Are there some environments (maybe by industry or location) that reveal themselves to be most toxic?

Underlying many toxic workplaces is a focus on performance-at-all-costs. Focusing on performance can be a great motivator for a workforce, but it also can bring unintended consequences. Too much pressure can lead to unethical behaviour, particularly among managers. In fact, managers are responsible for 60 percent of workplace misconduct, while senior managers are more likely than lower-level managers to behave unethically, according to a 2014 National Business Ethics Survey. A culture of bad behaviour can have a serious impact on employee morale.

While Visier hasn’t looked at toxic environments by industry or location directly, I can tell you anecdotally that most toxic environments result from one common problem: a lack of leadership at the top. For instance, what behaviours are senior leaders in the company willing to accept? And, have they demonstrated that they’re willing to listen to people who feel they’re being mistreated by co-workers? Ultimately, the health of a work environment is shaped by a core group of people in positions of power.

 

Is there a recipe for a happy workplace?

The short answer is no – there is no one size fits all recipe for a happy workplace. Unfortunately, companies tend to try to create a happy workplace by focusing on things they can most easily measure or compare, like compensation. But the reality is that, study after study has found that compensation is only something that will make employees feel good about their jobs in the short-term.

Fostering long-term happiness in the workplace is less about the workplace and more about the work. While more difficult to put in place than big salaries or bonuses, what really leads to a happy workplace is focusing on what motivates an individual employee – being able to exercise their brains, being empowered to take on challenges, and solve real problems with an understanding of how these impact the company's success. From a management perspective, companies can help create a happy workplace by making sure their employees feel supported in their personal role in the company and that their voice is heard. The hard costs in doing so are cheaper than the alternatives, and the benefits are a more engaged and productive workforce.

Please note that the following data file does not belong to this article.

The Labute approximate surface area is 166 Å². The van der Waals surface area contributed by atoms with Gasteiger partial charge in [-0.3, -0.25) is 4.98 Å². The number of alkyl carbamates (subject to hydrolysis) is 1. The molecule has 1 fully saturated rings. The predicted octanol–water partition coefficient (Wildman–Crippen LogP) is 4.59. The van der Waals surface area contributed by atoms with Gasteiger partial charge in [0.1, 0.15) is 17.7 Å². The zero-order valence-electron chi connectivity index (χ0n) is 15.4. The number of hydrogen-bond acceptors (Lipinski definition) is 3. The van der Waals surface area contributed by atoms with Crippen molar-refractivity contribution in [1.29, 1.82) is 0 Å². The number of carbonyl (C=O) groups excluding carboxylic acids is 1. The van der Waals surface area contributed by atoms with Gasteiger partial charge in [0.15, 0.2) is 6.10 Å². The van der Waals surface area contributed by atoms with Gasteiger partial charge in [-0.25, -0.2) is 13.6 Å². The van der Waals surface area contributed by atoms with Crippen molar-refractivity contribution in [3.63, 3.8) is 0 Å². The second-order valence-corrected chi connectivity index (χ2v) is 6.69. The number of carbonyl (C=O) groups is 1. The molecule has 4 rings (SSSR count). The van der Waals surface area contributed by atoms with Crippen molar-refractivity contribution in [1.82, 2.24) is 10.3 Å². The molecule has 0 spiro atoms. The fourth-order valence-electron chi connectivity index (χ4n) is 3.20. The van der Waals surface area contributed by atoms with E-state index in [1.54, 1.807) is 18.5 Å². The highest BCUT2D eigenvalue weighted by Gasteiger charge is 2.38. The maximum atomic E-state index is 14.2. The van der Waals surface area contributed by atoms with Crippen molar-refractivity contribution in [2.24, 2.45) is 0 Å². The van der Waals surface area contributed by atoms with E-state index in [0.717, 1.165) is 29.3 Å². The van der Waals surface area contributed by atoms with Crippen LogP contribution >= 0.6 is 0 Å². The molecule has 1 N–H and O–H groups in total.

We discuss Steve Jobs’ bullying. Check out: Steve Jobs: The Tech Bully Poster-Boy

 

Have you identified any wider patterns within organizations which might be surprising?

A surprising dynamic we’ve been studying is called the “leaky bucket problem”. When companies attempt to build out a diverse workforce, they usually focus on recruiting. But often the problem lies in retention: specifically, the fact that minority groups are leaving the company at a particularly high rate for whatever reason. We are all guilty, from time to time, of jumping to the obvious conclusion which, in this case, means hiring more diverse candidates. But diversity challenges rarely are this simple and so companies need to look closely at who is leaving the company and why. If diverse employees are leaving at an especially high rate, or leaving specific teams and departments, they need to fix the problem. Otherwise, you'll just have a continually “leaky bucket”.